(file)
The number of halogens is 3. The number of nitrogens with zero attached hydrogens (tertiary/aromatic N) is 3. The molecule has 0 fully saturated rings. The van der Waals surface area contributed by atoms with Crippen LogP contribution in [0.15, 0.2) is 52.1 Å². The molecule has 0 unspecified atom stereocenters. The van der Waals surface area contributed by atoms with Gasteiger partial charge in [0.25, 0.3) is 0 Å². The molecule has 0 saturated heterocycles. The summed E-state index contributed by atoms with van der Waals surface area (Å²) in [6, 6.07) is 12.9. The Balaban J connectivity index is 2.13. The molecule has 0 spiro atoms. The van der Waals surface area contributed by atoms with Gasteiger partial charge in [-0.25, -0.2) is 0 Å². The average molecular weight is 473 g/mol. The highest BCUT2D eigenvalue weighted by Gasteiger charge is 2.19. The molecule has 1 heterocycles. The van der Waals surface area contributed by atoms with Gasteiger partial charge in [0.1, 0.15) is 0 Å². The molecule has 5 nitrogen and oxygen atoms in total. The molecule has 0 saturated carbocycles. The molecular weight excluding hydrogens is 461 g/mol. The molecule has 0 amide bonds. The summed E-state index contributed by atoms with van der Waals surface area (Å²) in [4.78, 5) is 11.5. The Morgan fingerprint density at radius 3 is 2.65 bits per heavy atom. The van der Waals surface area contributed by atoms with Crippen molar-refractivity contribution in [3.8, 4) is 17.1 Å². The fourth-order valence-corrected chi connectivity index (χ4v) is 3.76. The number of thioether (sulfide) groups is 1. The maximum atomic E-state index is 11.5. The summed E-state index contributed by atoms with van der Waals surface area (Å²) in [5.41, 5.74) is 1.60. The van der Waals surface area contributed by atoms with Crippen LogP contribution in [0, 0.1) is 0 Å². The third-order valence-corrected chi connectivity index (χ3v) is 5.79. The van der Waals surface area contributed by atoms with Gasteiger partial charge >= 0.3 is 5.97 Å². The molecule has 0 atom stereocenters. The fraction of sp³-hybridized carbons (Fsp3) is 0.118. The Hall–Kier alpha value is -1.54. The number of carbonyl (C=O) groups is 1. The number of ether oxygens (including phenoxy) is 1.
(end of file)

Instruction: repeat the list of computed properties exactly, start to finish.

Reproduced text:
The number of halogens is 3. The number of nitrogens with zero attached hydrogens (tertiary/aromatic N) is 3. The molecule has 0 fully saturated rings. The van der Waals surface area contributed by atoms with Crippen LogP contribution in [0.15, 0.2) is 52.1 Å². The molecule has 0 unspecified atom stereocenters. The van der Waals surface area contributed by atoms with Gasteiger partial charge in [0.25, 0.3) is 0 Å². The molecule has 0 saturated heterocycles. The summed E-state index contributed by atoms with van der Waals surface area (Å²) in [6, 6.07) is 12.9. The Balaban J connectivity index is 2.13. The molecule has 0 spiro atoms. The van der Waals surface area contributed by atoms with Gasteiger partial charge in [-0.25, -0.2) is 0 Å². The average molecular weight is 473 g/mol. The highest BCUT2D eigenvalue weighted by Gasteiger charge is 2.19. The molecule has 1 heterocycles. The van der Waals surface area contributed by atoms with Gasteiger partial charge in [0.1, 0.15) is 0 Å². The molecule has 5 nitrogen and oxygen atoms in total. The molecule has 0 saturated carbocycles. The molecular weight excluding hydrogens is 461 g/mol. The molecule has 0 amide bonds. The summed E-state index contributed by atoms with van der Waals surface area (Å²) in [4.78, 5) is 11.5. The Morgan fingerprint density at radius 3 is 2.65 bits per heavy atom. The van der Waals surface area contributed by atoms with Crippen molar-refractivity contribution in [3.8, 4) is 17.1 Å². The fourth-order valence-corrected chi connectivity index (χ4v) is 3.76. The number of thioether (sulfide) groups is 1. The maximum atomic E-state index is 11.5. The summed E-state index contributed by atoms with van der Waals surface area (Å²) in [5.41, 5.74) is 1.60. The van der Waals surface area contributed by atoms with Crippen LogP contribution in [0, 0.1) is 0 Å². The third-order valence-corrected chi connectivity index (χ3v) is 5.79. The van der Waals surface area contributed by atoms with Gasteiger partial charge >= 0.3 is 5.97 Å². The molecule has 0 atom stereocenters. The fraction of sp³-hybridized carbons (Fsp3) is 0.118. The Hall–Kier alpha value is -1.54. The number of carbonyl (C=O) groups is 1. The number of ether oxygens (including phenoxy) is 1.